manufacturers will deny the feasibility, even today, of super-speed and
interleaved programs) demonstrate a pressing need for an advanced common
language system so all users can integrate their particular operations
into the complex of control demanded by an automated future ..."
(Note: This call for a "common language" was issued two years before the
start of COBOL work.)
Contribution of Robert W. Bemer (Ref.  - 1957 October)
On p. 126, Bemer's reply was:
Q: (Omitted from the publication, but I think the word
"time-sharing" was used in the question. I used the word myself in a
talk to the Franklin Institute the previous February, but you can find
several previous papers, particularly from the SAGE project, that used
the same phrase. But strictly in a hardware sense.)
A: "I am in favor of the short-order-cook policy that I think
will come into effect perhaps five or ten years from now. It might
resolve at least a certain class of problems as between the small and
large computers. If one had an extremely large, extremely fast
centralized computer with various lines radiating out, and with terminal
facilities such as a person now only gets in in the form of input-output
devices at the computer, and if one could have high-speed transmission
to and from this centralized computer, it would be like a short-order
cook. It takes the orders off the lines and, so to speak, heats up the
griddle and sees that the toast is ready while it is pouring the coffee.
It will be self-scheduling, self-regulating, and self-billing to the
customer on the basis of use of the input-output device. I think, since
the larger and faster computers, as far as production problems are
concerned, always produce more problems solved per dollar once the
problems are in the machine, that this is the obvious direction to go.
I agree that at the present time there are many small computers that
seem to take less trouble than a large one; but I think that, in the
long run, we will use the largest computers and will start thinking in
terms of compatibility of languages and ultimately in terms of a single
Contribution of Dr. Walter F. Bauer (Ref.  - 1958 December)
Here Walter Bauer describes his "Ultradatic, A Conjectural Computer".
The part of the paper pertinent to timesharing says:
"It is fostered by the idea that the large computer is more economical
to use today than the small computer, or a number of small computers,
as long as the total workload is sufficient to keep the large computer
busy, or as long as unnecessary expense is not incurred by idle time.
The idea further stems from the fact that with increasing frequency
one sees computers being operated from remote locations by means of
communications over voice channels, or at least extensive input or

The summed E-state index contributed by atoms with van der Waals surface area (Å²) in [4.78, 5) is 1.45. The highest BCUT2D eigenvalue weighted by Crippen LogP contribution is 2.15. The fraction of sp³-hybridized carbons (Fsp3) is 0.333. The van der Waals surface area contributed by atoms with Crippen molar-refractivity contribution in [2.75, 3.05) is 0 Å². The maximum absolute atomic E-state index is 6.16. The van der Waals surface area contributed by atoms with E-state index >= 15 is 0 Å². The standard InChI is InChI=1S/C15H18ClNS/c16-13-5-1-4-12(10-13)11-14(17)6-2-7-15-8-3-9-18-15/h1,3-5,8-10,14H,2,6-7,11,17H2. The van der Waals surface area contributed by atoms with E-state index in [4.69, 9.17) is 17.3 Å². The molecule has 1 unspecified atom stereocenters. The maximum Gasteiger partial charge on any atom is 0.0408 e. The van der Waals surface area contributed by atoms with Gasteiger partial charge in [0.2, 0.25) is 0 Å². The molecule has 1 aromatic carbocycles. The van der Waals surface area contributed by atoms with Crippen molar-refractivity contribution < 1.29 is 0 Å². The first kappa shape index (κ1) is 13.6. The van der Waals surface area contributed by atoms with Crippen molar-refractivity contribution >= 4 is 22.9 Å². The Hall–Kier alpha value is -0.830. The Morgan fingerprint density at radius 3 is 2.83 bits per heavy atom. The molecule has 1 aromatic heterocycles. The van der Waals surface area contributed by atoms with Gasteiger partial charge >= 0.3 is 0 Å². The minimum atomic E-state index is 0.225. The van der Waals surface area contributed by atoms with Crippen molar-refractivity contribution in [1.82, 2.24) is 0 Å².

output of data is being fed to computers from remote locations.
Bauer further says that "the Ultradatic idea was first described in
talks given by the author to the San Diego and Rio Grande chapters
of the Association for Computing Machinery in late 1957 and early
The central idea here is that each large metropolitan area would have
one or more of these super computers. The computers would handle a
number of problems concurrently. Organizations would have input-output
equipment installed on their own premises and would buy time
on the computer much the same way that the average household buys
power and water from utility companies. In fact, the charges for the
services would depend on the type of services rendered. If the problem
required extensive use of the higher priced circuits, for example,
high-speed multiplying, the rental rate for the time used would be
higher than in other cases. The user would be charged for that time
used and only that time used, and the accounting procedure would
reflect the customer's detailed use."
He refers to "parallel programming" and Stan Gill's 1957 paper on
At the Munich IFIP meeting in August of 1962, someone mentioned my
paper to Bauer, who until that time thought he had published the first
paper on commercial timesharing. We met in a restaurant to discuss the
timings and content. Dr. Bauer, with his Ramo Wooldridge experience,
and as founder of Informatics (later bought by Sterling Software), was
usually quite up-to-date in the computer field.
Contributions of Fano and Corbató (Ref.  - 1966 September)
This paper goes into much detail about working TSS systems. Only the
beginning is pertinent to the purpose of this history, where the authors
credit Christopher Strachey of the United Kingdom as the one "who first
proposed (in 1959) a time-sharing system".
Contributions of McCarthy (Ref. )
This paper has problems of inaccuracies, suppositions, and bad dates.
McCarthy's first thinking about time-sharing "might have been around
1955". But he does say that his "first attempts to do something about
time-sharing was in the Fall of 1957 ..." And that to get the requisite
hardware from IBM "took a long time ... perhaps a year, perhaps two."
One suspects he did not keep his records.
Nor did he publish, for this paper  has no references. He admits
that "In all this, there wasn't much publication. I wrote a memo to
Morse dated January 1, 1959 ..." But in the next sentence he admits
that "it has been suggested that the date ... should have been 1960."
I also complained to Eric A. Weiss, of the Annals of the History of
Computing, re the genesis of timesharing. I cannot find an answer.